It's true that most of us have to work to sustain ourselves, but what happens when we actually enjoy what we do? When employees have a balance of motivators, businesses see employees that are actually happy to show up for work each morning.
If your employees are intrinsically motivated, there is something inside of them that pushes them to work. However, if they are extrinsically motivated, something outside them brings them there.
- Intrinsic motivations include the inborn needs for mastery, autonomy, and purpose.
- Extrinsic motivations are often what’s being suggested when managers talk about incentivizing a task: money, promotions, and other dangling carrots.
The best companies have a handle on this balance and encourage their employees to feel both kinds of motivation.
For instance, Apple gives new hires a memo in which the company contrasts work and life’s work:
People don’t come here to play it safe. They come here to swim in the deep end. They want their work to add up to something . . . that couldn’t happen anywhere else.
Apple’s confidence is intoxicating. We think that organizations should have a similar swagger in their own field and should be exemplars of doing the absolute best work. This is what the top performers are attracted to: fully exerting their talents in an environment that encourages and cultivates that skillful exertion.
Skillful exertion is at the center of doing work as an extension of your individual emotional convictions and as an expression of your interior life by way of commerce. This is also the emotional center of the organization: its culture.
Company culture is made manifest in everything the organization creates—in the continually considered excellence of Mayo Clinic, the multivalent innovation of P&G, and the eminent coolness of Apple. An organization is a shared endeavor, one that we can build mindfully.
The most immediate way to form an innovative culture is through the people you hire. This is especially true of the first few hires: their demeanor will radiate out into the organization, becoming the default set of actions for new employees.
Just as user experience—the way people interact with a product—is becoming increasingly important in the development cycle, employers need to become more mindful of the way employees experience the organization. This, one could say, is a primary way to acknowledge the sentience of the individuals that compose it.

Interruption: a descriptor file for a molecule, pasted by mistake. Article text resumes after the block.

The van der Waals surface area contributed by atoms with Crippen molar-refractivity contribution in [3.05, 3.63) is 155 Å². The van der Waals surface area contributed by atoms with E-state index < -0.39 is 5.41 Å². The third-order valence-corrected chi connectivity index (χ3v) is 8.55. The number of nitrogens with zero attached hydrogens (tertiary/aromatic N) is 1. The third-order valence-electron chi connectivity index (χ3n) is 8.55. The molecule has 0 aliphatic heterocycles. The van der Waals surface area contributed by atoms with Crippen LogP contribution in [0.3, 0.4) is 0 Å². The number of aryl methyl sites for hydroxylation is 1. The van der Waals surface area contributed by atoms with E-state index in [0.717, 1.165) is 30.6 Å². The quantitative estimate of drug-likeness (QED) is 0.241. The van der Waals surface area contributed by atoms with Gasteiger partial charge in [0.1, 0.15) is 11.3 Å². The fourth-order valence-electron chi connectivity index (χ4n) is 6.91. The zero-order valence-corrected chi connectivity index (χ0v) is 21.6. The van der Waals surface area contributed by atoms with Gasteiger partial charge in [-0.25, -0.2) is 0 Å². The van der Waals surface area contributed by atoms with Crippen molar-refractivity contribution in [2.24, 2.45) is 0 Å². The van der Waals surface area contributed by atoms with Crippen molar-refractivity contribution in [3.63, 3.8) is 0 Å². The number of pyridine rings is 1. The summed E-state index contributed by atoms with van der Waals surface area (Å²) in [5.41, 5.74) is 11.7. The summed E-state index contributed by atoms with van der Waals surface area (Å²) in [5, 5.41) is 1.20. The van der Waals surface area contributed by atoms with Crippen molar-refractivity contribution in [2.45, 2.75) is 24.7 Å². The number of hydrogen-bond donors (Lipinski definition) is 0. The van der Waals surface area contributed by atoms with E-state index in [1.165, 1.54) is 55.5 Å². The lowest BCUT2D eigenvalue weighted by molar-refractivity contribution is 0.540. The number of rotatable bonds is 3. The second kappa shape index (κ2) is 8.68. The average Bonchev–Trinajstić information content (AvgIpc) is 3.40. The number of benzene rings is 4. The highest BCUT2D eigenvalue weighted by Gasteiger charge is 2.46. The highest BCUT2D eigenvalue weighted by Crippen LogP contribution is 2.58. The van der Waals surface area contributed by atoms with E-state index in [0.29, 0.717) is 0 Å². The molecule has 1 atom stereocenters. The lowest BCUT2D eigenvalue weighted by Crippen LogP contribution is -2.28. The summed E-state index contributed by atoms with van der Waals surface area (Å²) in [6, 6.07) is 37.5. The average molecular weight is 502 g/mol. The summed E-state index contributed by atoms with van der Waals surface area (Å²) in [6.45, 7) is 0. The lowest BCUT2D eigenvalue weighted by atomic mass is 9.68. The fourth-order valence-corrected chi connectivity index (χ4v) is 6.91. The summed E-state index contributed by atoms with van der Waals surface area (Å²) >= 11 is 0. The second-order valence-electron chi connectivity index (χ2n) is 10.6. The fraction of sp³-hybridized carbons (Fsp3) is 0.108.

To do that, we need to consider what people are looking for in an employer and in their working experience.
Yes, a paycheck is an obvious motivator, but it is not the ultimate one.
A growing body of research shows how the correlation between monetary wealth and self-reported happiness drops off over time. A 2010 study led by the economist Angus Deaton and the psychologist Daniel Kahneman made headlines with its finding that a salary of $75,000 was the threshold for day-to-day happiness, where employees could better absorb adversities as diverse as asthma or divorce.
A 2012 poll by the Marist Institute for Public Opinion found that respondents with an income level over $50,000 reported higher levels of satisfaction with their safety, health, employment, community involvement, and spiritual life.
Being paid well is probably a necessary part of being happy and fully engaged—it certainly provides a strong signal—but it is not sufficient to ensure that state of well-being. There’s more going on in engagement than just compensation.
This presents a follow-up question: what else are people looking for in their jobs, how do we give it to them, and how does this relate to doing amazing, innovative work?
Adapted from Everything Connects: How To Transform And Lead In The Age Of Creativity, Innovation And Sustainability (McGraw Hill, 2014). Copyright (c) 2014 by Faisal Hoque. All rights reserved.
[Image: Flickr user Erfi Anugrah]